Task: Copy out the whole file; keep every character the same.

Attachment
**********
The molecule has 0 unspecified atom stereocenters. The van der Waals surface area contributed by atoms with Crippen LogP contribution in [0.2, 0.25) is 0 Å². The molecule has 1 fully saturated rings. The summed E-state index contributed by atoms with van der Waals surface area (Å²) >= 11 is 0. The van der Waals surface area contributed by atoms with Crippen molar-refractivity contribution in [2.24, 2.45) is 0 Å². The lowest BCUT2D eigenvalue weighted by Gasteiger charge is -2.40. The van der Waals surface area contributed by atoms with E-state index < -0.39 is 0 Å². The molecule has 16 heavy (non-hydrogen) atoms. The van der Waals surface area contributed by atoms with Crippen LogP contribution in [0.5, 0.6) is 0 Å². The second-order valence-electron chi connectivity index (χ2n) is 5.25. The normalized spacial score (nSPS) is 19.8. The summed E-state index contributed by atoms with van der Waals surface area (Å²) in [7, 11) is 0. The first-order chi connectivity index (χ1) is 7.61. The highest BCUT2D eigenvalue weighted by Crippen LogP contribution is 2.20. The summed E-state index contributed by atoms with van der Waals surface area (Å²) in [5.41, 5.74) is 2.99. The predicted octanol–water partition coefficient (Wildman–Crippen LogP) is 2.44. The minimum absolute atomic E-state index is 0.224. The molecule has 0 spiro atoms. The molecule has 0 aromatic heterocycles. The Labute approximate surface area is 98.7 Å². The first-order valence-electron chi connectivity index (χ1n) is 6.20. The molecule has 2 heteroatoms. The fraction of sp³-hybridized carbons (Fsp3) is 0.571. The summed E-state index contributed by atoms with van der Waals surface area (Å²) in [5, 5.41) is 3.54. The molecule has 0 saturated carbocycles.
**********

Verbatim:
The molecule has 0 unspecified atom stereocenters. The van der Waals surface area contributed by atoms with Crippen LogP contribution in [0.2, 0.25) is 0 Å². The molecule has 1 fully saturated rings. The summed E-state index contributed by atoms with van der Waals surface area (Å²) >= 11 is 0. The van der Waals surface area contributed by atoms with Crippen molar-refractivity contribution in [2.24, 2.45) is 0 Å². The lowest BCUT2D eigenvalue weighted by Gasteiger charge is -2.40. The van der Waals surface area contributed by atoms with E-state index < -0.39 is 0 Å². The molecule has 16 heavy (non-hydrogen) atoms. The van der Waals surface area contributed by atoms with Crippen LogP contribution in [0.5, 0.6) is 0 Å². The second-order valence-electron chi connectivity index (χ2n) is 5.25. The normalized spacial score (nSPS) is 19.8. The summed E-state index contributed by atoms with van der Waals surface area (Å²) in [7, 11) is 0. The first-order chi connectivity index (χ1) is 7.61. The highest BCUT2D eigenvalue weighted by Crippen LogP contribution is 2.20. The summed E-state index contributed by atoms with van der Waals surface area (Å²) in [5.41, 5.74) is 2.99. The predicted octanol–water partition coefficient (Wildman–Crippen LogP) is 2.44. The minimum absolute atomic E-state index is 0.224. The molecule has 0 spiro atoms. The molecule has 0 aromatic heterocycles. The Labute approximate surface area is 98.7 Å². The first-order valence-electron chi connectivity index (χ1n) is 6.20. The molecule has 2 heteroatoms. The fraction of sp³-hybridized carbons (Fsp3) is 0.571. The summed E-state index contributed by atoms with van der Waals surface area (Å²) in [5, 5.41) is 3.54. The molecule has 0 saturated carbocycles.